09 Sep Southern Peru Pt. 2
Days 466 – 470 –
The drive back to Ollantaytambo was uneventful. There was no snow on the pass this time, and no accidents, either. We arrived by lunchtime and had planned to pick up some groceries at the market for the next couple days of touring the Sacred Valley. But when we arrived, there was a festival going on and many of the shops and restaurants were closed, including the market. We had lunch at a crowded locals-only restaurant. Soup, pot roast, rice and tea, all for 6 soles each, which is about $1.75. Not too bad. We decided to spend another day in Ollantaytambo. It’s a cute town and we liked our hotel and every now and then you just need a little break from the constant going. We did a few truck projects in the parking lot, and leisurely shopped at the market the next day. We tried Chifa, Peruvian Chinese food, for dinner, and even shared a piece of cake for dessert (it was our wedding anniversary, after all).
The next day we saw three Sacred Valley ruins in one day. First we left our car at the hotel and walked over to the Ollantaytambo Ruins. Afterwards we drove to Chincero to see a small ruin that didn’t have very good reviews, but we had time. The ruin is a Spanish church sitting on top of an Inca foundation, plus some terracing ruins. Not very special, but still pretty nice for a quick stop. After a parking lot sandwich for lunch, we made our way to Moray Ruins. Moray was the one we were most excited about, as it looked like huge 3-dimensional crop circles carved into the ground. We had read that the Incas likely used this circular terracing as a kind of agricultural laboratory where they tested which crops grew best in which type of microclimate. The site was very cool, but much smaller and less crowded than we had thought it would be. It only took us about an hour to see it all. We decided we had time to drive the two hours to Pisaq Ruins so that we could camp close to the park and beat the tour buses in the morning. The next day we walked around exploring and enjoying being the first ones there. But the sun refused to come out and we’d seen a lot of ruins lately, so we only spent a couple hours there.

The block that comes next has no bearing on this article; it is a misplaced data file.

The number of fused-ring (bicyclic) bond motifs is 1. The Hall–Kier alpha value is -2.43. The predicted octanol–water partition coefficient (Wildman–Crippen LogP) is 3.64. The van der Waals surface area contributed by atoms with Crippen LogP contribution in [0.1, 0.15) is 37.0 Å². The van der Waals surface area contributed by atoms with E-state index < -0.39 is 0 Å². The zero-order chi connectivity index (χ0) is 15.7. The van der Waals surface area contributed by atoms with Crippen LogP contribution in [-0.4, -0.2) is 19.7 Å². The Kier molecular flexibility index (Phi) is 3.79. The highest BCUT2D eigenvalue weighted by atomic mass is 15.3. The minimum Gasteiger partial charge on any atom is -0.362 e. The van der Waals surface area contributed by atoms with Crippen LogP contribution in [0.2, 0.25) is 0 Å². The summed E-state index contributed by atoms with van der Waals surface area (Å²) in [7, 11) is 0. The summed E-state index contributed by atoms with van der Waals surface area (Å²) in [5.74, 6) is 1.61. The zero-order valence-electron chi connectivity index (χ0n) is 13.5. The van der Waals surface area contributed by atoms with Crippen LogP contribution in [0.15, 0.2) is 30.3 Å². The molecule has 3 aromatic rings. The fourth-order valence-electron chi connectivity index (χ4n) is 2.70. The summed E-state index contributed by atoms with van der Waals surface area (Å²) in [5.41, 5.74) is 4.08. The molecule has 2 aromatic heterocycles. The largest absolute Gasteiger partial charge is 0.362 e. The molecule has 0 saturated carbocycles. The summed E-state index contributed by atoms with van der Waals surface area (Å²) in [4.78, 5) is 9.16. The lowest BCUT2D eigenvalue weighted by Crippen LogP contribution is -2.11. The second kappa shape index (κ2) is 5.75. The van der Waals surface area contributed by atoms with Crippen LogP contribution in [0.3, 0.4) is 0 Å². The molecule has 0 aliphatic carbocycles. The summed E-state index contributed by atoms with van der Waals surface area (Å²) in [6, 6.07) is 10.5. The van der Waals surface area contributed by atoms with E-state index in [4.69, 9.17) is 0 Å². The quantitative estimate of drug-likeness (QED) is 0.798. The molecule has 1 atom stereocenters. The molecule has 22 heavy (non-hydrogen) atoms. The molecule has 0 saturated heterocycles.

Days 471 – 474
We drove south toward Lake Titicaca and spent the night at a hot springs on the Altiplano. We didn’t end up using the hot springs, as it was just too cold to get wet, but it was interesting to observe all the local families coming there to actually bathe. In this part of the world people rarely have hot water at home.
The next day we headed to Llanchon on the shore of Lake Titicaca, the largest lake in South America that lies between Peru and Bolivia. Llanchon is a tiny little village with very few vehicles. People there are living simply and the only accommodations available are homestays. We stayed outside “Valentin’s” house and slept in our truck with a beautiful view of the lake. We spent the afternoon walking along the lakefront, part beach and part farmland. Valentin and his wife had a pet alpaca-llama mix who was grazing near our truck most of the day, but was pretty timid to Becky’s advances.